Trump’s assault on the administrative state will benefit America

Occurring largely behind the scenes, President Trump’s most significant contribution to a more prosperous America is also his least understood: his assault on the administrative state.

The administrative state is the manifestation of a form of government that invests power in an unelected bureaucracy that can write the rules, enforce the rules and sit in judgment on the rules – essentially combining the power of three branches of constitutional government into one.

The administrative state and danger it poses to self-rule were evident 180 years ago. After studying America’s character and system of government in the 1830s, Alexis de Tocqueville, the French author of “Democracy in America,” issued a prescient warning about soft tyranny.

De Tocqueville wrote that excessive regulation by government “compresses, enervates, extinguishes, and stupefies a people, till each nation is reduced to nothing better than a flock of timid and industrious animals, of which the government is the shepherd.”

When de Tocqueville wrote these words in 1835, the Federal Register – the federal government’s official journal of rules – was still 100 years off.

A little more than 40 years after the Federal Register’s creation, former U.S. Sen. Eugene McCarthy, D- Minn., quipped that “the only thing that saves us from the bureaucracy is inefficiency. An efficient bureaucracy is the greatest threat to liberty.”

In the last full year of President Obama’s term, the Federal Register contained more than 185,000 pages of regulations. Many of these regulations can, if not followed to the letter, lead to imprisonment and financial ruin. Moreover, bureaucrats lacking accountability to the voting public wrote these rules.

According to the Competitive Enterprise Institute’s annual publication “Ten Thousand Commandments – An Annual Snapshot of the Federal Regulatory State,” we spent some $63 billion in 2016 to pay for regulations and regulators.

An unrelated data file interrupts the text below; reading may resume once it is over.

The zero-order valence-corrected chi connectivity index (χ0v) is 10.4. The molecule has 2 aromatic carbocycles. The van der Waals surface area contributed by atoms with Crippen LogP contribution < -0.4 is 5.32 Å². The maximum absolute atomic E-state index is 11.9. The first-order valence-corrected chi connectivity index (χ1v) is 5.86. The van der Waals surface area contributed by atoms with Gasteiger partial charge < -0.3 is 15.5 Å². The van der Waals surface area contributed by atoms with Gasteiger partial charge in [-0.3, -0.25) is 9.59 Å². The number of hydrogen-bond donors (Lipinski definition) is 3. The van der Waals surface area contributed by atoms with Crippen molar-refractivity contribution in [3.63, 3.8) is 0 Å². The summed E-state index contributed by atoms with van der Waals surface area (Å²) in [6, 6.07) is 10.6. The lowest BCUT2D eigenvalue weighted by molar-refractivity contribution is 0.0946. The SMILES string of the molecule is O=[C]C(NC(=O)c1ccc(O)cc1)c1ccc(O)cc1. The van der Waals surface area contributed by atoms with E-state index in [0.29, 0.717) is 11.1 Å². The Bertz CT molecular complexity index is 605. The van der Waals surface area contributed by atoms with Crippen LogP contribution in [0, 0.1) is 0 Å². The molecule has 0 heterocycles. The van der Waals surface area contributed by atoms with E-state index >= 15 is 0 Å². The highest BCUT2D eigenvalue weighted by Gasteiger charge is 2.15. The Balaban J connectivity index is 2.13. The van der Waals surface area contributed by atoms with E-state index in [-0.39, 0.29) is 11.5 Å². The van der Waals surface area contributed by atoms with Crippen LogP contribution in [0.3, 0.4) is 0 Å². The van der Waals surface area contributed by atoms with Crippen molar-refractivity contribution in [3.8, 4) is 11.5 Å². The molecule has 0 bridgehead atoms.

We are funding an army of 220,000 highly trained people, many of them lawyers, to develop new and more complicated ways to tell the rest of us how to work and live our lives. Were these regulators an actual army, they’d outnumber the army of France.

These 220,000 regulators deploy 185,000 pages of regulations that drain about $1.9 trillion a year out of the economy – about the same amount of money as the federal government collects in individual and corporate income taxes and equal to a little more than one-tenth of the nation’s economic activity.

 

While regulations largely operate out of sight, taxes – especially the personal income tax –hits people directly in their pocketbooks. Over decades, the federal tax code has grown to 2,600 pages of complex interactions that take another 70,000 pages to explain.

Employing progressive rates, loopholes, and credits, the tax code rewards some financial behavior while discouraging other behavior. The tax code thus guides economic decisions in the same way the road network channels vehicle traffic.

President Trump has asked Congress to reduce and simplify our tax system in what would be the first major tax reform in 31 years. If successful, it would unshackle the American economy as much as will regulatory reform. 

While regulators, their rules, and a complex tax code take their toll on jobs and prosperity, excessive federal spending also plays a part in misallocating scarce resources.

Every dollar directly spent by the federal government represents a priority, not of individual consumers and taxpayers, but of elected and unelected officials, corporate lobbyists and advocates for big government. As government spending grows, it crowds out voluntary economic activity, often picking winners and losers in the process.

Combining the four previously discussed factors can give a sense as to the soft tyranny exerted on society by the federal government.

Since 1960, soft tyranny’s natural trend has been to expand progressively. But encouragingly, there have been four periods of retrenchment where liberty beat back government power: President Kennedy’s tax cuts of the early 1960s; President Reagan’s tax and regulatory reforms of the early 1980s; the years of spending restraint following the Republican takeover of Congress in 1994; and today, with the advent of President Trump’s battle against the “swamp” in Washington.

Should President Trump and his legislative allies win this battle against the administrative state, the decade of economic growth, jobs and higher wages that will surely follow will be unprecedented.

Chuck DeVore is a vice president with the Texas Public Policy Foundation and served in the California State Assembly from 2004 to 2010.